Emotional Disorders After Stroke
A stroke is traumatic, both on the survivor and his or her family. If you or someone you love has survived a stroke, know that you may face a variety of emotional problems, which need to be managed to ensure the best recovery. Problems may include uncontrollable emotions, depression and anxiety.
During stroke recovery, survivors may find themselves laughing or crying at inappropriate times. This may be a result of pseudobulbar affect (PBA), which is a common medical condition following stroke. This inability to control emotional responses may be confusing and frustrating for you, and may add to your feelings of social isolation, fear and shame. In some cases, these episodes may even be mood-inappropriate.
For example, you might laugh uncontrollably, even if you are angry. Sometimes referred to as involuntary emotional expression disorder, PBA can be characterized by an exaggerated and uncontrolled display of emotion.
Signs and symptoms
Some people who have experienced PBA symptoms report them coming on almost like a seizure, with an outburst of emotion lasting anywhere from seconds to several minutes. And PBA may happen several times a day, sometimes severely.
Causes of PBA
PBA is commonly associated with stroke, and while the precise triggers are not completely understood, it is thought to be caused by a disruption in the brain’s neural network that generates and regulates emotional output and motor control. Anywhere from one-quarter to one-half of stroke survivors report experiencing PBA, with prevalence rates higher in patients who are older or who have had prior strokes.
Some stroke survivors with depression experience a deeper depression if they have PBA.
Grief in the wake of a stroke is a common, and even healthy, reaction for a stroke survivor. However, when it turns into depression, it is important for you to get treatment. In some cases, depression can be caused by actual damage to the brain from your stroke.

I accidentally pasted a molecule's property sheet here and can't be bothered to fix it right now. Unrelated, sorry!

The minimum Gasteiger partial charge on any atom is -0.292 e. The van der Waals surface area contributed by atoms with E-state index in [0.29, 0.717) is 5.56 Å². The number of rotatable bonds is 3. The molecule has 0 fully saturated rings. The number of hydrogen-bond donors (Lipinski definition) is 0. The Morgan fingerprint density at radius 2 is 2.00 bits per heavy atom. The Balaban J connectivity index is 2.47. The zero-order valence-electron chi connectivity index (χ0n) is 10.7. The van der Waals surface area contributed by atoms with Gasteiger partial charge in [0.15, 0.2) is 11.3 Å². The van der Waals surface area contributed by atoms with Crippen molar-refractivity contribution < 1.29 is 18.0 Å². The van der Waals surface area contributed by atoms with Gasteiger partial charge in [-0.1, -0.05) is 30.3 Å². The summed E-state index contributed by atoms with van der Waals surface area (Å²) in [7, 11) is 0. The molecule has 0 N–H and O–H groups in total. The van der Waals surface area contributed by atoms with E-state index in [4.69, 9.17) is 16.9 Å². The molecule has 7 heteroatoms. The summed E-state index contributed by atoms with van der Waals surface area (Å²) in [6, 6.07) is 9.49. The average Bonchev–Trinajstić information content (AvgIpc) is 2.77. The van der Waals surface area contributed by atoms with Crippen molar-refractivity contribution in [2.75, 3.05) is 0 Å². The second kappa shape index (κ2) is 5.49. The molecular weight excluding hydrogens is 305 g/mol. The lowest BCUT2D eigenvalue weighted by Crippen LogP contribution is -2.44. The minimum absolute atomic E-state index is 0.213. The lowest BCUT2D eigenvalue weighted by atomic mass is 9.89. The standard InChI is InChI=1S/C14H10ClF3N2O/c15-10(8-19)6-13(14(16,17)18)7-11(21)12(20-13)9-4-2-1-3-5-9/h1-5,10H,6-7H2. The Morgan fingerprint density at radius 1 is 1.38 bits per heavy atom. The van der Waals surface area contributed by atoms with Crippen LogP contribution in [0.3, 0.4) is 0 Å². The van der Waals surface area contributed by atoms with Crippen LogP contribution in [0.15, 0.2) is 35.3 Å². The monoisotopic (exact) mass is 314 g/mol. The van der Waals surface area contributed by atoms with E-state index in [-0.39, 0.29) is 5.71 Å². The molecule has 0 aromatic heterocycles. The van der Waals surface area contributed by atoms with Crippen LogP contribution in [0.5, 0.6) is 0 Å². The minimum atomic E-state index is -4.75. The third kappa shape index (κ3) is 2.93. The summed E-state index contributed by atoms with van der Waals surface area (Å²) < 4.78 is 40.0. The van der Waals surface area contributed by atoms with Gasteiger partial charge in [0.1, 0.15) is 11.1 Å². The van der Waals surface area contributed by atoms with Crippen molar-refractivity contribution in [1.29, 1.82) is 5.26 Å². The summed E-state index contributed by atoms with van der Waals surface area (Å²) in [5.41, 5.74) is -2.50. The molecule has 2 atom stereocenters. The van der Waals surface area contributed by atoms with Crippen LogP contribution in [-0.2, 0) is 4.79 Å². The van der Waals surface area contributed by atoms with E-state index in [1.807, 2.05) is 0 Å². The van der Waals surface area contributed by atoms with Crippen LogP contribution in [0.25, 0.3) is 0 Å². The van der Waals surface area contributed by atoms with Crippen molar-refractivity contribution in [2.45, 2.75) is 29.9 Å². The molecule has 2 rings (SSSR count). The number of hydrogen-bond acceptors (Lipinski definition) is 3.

Some symptoms of depression following stroke may include:
- Feelings of emptiness
- Chronic fatigue
- Sleep disorders
- Inability to concentrate or make decisions
- Feelings of helplessness
- Sudden irritability
- Suicidal thoughts
Stroke survivors frequently report feelings of anxiety. When not controlled, it can adversely affect recovery, rehabilitation, your relationships and your quality of life. Signs of severe anxiety may include:
- Continuous worry, fear, irritability and restlessness
- Feelings of panic and shortness of breath
- Rapid heartbeat
- Poor concentration
- Muscle tension
If you or someone you love is living with emotional disorders following a stroke, know that the leading-edge care, rehabilitation and support you need is close by at Northwestern Medicine. We're home to highly trained physicians*, psychologists, nurses and therapists specializing in stroke, along with the latest technology, and advanced research and clinical trials. Learn more about emotional disorders.